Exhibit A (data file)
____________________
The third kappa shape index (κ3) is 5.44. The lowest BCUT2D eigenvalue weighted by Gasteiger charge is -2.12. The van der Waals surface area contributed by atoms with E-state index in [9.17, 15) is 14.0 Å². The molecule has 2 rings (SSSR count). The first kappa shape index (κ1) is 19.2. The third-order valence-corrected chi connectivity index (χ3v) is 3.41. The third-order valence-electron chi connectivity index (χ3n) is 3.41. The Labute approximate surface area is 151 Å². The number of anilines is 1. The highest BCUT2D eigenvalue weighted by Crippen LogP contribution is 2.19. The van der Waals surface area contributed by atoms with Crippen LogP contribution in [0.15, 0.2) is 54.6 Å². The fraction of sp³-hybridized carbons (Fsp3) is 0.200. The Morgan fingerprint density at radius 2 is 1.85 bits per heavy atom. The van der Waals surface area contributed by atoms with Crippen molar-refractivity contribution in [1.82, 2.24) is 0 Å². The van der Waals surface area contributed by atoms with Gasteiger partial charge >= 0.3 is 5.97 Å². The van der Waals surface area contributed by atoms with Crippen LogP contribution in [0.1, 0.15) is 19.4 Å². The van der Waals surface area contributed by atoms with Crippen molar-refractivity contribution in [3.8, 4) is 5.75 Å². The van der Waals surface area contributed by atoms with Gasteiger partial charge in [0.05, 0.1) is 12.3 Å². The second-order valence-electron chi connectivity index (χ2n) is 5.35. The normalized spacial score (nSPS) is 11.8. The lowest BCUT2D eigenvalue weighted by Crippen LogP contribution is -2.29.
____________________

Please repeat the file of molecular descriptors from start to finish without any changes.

The third kappa shape index (κ3) is 5.44. The lowest BCUT2D eigenvalue weighted by Gasteiger charge is -2.12. The van der Waals surface area contributed by atoms with E-state index in [9.17, 15) is 14.0 Å². The molecule has 2 rings (SSSR count). The first kappa shape index (κ1) is 19.2. The third-order valence-corrected chi connectivity index (χ3v) is 3.41. The third-order valence-electron chi connectivity index (χ3n) is 3.41. The Labute approximate surface area is 151 Å². The number of anilines is 1. The highest BCUT2D eigenvalue weighted by Crippen LogP contribution is 2.19. The van der Waals surface area contributed by atoms with Crippen LogP contribution in [0.15, 0.2) is 54.6 Å². The fraction of sp³-hybridized carbons (Fsp3) is 0.200. The Morgan fingerprint density at radius 2 is 1.85 bits per heavy atom. The van der Waals surface area contributed by atoms with Crippen molar-refractivity contribution in [1.82, 2.24) is 0 Å². The van der Waals surface area contributed by atoms with Gasteiger partial charge >= 0.3 is 5.97 Å². The van der Waals surface area contributed by atoms with Crippen LogP contribution in [0.1, 0.15) is 19.4 Å². The van der Waals surface area contributed by atoms with Crippen molar-refractivity contribution in [3.8, 4) is 5.75 Å². The van der Waals surface area contributed by atoms with Gasteiger partial charge in [0.05, 0.1) is 12.3 Å². The second-order valence-electron chi connectivity index (χ2n) is 5.35. The normalized spacial score (nSPS) is 11.8. The lowest BCUT2D eigenvalue weighted by Crippen LogP contribution is -2.29.